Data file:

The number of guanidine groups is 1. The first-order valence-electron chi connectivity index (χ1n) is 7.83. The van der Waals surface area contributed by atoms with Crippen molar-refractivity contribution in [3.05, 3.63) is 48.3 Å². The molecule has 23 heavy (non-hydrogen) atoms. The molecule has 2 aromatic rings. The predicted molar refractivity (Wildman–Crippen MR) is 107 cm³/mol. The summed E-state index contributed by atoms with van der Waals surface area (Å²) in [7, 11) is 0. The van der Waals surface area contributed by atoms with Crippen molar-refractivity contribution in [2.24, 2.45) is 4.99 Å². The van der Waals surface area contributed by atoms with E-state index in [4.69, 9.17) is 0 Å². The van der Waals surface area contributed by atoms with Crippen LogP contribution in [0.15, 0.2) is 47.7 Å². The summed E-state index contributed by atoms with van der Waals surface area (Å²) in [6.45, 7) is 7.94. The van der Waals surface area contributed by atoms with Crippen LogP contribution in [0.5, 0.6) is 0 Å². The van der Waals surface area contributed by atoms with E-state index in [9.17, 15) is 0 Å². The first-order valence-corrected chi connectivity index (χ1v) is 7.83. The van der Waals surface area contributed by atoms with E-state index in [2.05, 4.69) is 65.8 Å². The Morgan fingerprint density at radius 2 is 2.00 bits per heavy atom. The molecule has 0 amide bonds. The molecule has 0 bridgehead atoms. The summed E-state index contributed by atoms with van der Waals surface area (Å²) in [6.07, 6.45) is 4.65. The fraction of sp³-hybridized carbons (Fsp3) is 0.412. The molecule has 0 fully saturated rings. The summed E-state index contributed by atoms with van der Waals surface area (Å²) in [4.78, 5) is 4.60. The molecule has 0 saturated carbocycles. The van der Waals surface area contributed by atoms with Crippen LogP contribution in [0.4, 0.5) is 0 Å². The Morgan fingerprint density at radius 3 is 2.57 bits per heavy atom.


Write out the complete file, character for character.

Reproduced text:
The number of guanidine groups is 1. The first-order valence-electron chi connectivity index (χ1n) is 7.83. The van der Waals surface area contributed by atoms with Crippen molar-refractivity contribution in [3.05, 3.63) is 48.3 Å². The molecule has 23 heavy (non-hydrogen) atoms. The molecule has 2 aromatic rings. The predicted molar refractivity (Wildman–Crippen MR) is 107 cm³/mol. The summed E-state index contributed by atoms with van der Waals surface area (Å²) in [7, 11) is 0. The van der Waals surface area contributed by atoms with Crippen molar-refractivity contribution in [2.24, 2.45) is 4.99 Å². The van der Waals surface area contributed by atoms with E-state index in [4.69, 9.17) is 0 Å². The van der Waals surface area contributed by atoms with Crippen LogP contribution in [0.15, 0.2) is 47.7 Å². The summed E-state index contributed by atoms with van der Waals surface area (Å²) in [6.45, 7) is 7.94. The van der Waals surface area contributed by atoms with Crippen LogP contribution in [0.5, 0.6) is 0 Å². The van der Waals surface area contributed by atoms with E-state index in [9.17, 15) is 0 Å². The first-order valence-corrected chi connectivity index (χ1v) is 7.83. The van der Waals surface area contributed by atoms with E-state index in [2.05, 4.69) is 65.8 Å². The Morgan fingerprint density at radius 2 is 2.00 bits per heavy atom. The molecule has 0 amide bonds. The molecule has 0 bridgehead atoms. The summed E-state index contributed by atoms with van der Waals surface area (Å²) in [6.07, 6.45) is 4.65. The fraction of sp³-hybridized carbons (Fsp3) is 0.412. The molecule has 0 fully saturated rings. The summed E-state index contributed by atoms with van der Waals surface area (Å²) in [4.78, 5) is 4.60. The molecule has 0 saturated carbocycles. The van der Waals surface area contributed by atoms with Crippen LogP contribution in [0.4, 0.5) is 0 Å². The Morgan fingerprint density at radius 3 is 2.57 bits per heavy atom.